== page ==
Fibulae and Pins
Written by

Fibulae and Pins

Various sizes of fibulae (aka. broaches or safety pins) were popular from the Aegean to Media. Large straight pins were also used. Most reenactment metalworkers can make you some for a price in the low tens of dollars/Euros if you give them some measurements, photos, and drawings out of books, catalogues, and articles like:

  • C. Blinkenberg, Lindiaka 5: Fibules grecques et orientales, Historisk-filologiske meddelelser 13.1 (Copenhagen, 1926) {not available in Innsbruck but supposed to be the foundational study of Greek and Near Eastern fibulae}
  • David M. Robinson, Excavations at Olynthus, X: Metal and Minor Miscellaneous Finds (Baltimore: Johns Hopkins Univ. Press, 1941), pp. 95-115 {site from the 4th century BCE but Macedonian material culture was conservative and types V-VII are probably before 480 BCE. Nb. Robinson was a serial plagiarist of his students’ work}
  • David Stronach, “The Development of the Fibula in the Near East,” Iraq, Vol. 21, No. 2 (Autumn, 1959), pp. 180-206
  • Muscarella 1988 pp. 45-47
  • Oscar White Muscarella, “Phrygian or Lydian?” Journal of Near Eastern Studies, Vol. 30, No. 1 (Jan., 1971), pp. 49-63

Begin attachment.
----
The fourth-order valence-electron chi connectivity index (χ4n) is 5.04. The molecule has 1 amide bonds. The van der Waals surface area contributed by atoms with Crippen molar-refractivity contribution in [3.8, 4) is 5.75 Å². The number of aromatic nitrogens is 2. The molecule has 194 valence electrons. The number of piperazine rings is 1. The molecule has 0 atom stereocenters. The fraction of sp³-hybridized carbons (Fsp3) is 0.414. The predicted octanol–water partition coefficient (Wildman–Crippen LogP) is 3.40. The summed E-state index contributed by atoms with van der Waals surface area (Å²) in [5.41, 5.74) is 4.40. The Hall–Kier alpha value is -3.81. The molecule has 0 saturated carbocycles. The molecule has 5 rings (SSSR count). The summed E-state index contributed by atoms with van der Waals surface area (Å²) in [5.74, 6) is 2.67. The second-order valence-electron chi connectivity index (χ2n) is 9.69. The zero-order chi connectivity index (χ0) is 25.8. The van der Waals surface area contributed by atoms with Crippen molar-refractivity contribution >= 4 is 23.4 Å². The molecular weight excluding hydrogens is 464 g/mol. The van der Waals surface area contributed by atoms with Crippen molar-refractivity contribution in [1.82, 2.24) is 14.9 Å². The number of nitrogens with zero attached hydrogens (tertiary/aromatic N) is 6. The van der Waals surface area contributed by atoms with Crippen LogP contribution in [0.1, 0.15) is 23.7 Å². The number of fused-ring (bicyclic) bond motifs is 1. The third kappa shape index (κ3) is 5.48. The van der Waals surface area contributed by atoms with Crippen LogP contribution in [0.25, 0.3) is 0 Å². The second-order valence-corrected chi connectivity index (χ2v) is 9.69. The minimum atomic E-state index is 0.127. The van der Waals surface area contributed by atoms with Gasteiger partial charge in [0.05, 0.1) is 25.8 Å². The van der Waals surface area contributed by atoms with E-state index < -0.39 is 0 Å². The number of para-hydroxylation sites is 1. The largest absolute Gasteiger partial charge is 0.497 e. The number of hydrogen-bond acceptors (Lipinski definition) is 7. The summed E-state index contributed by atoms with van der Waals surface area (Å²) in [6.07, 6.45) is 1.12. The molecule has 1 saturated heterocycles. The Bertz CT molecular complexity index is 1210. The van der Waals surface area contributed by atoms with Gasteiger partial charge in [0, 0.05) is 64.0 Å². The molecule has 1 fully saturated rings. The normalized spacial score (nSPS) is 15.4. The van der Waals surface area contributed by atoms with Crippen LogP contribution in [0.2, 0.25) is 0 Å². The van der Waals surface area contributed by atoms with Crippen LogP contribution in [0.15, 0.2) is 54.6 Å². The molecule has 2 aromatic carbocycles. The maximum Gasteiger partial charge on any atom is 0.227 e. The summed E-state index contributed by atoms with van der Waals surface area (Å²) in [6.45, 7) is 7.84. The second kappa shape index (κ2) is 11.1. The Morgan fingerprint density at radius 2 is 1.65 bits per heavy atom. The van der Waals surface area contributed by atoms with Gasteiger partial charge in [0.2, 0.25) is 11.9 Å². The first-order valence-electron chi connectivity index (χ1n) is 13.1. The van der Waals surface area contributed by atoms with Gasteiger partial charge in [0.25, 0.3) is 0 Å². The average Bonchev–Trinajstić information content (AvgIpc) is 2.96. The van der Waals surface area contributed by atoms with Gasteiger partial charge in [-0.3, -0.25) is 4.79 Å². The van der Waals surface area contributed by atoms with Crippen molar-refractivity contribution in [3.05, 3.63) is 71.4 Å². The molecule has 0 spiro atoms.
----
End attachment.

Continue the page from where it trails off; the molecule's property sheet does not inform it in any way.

• Friedhelm Pedde, Vorderasiatische Fibeln von der Levante bis Iran. Abhandlungen der Deutschen Orient-Gesellschaft 24. Saarbrücken: Saarbrücker Druckerei und Verlag, 2000. {more illustrations than Stronach’s article, but covers a wider period and one reviewer thinks the author needed to try casting and forging some bronze}
  • … Kalapodi report …
  • Cecile Brons article in ‘Greek and Roman Textiles and Dress’
  • What did they do with brooches? (2021)

Men and women from the Levant to Persis were often buried with ‘bow’ or ‘elbow’ fibulae but we don’t know what they fastened with them:

↑ Back to table of contents ↑

paypal logo
patreon logo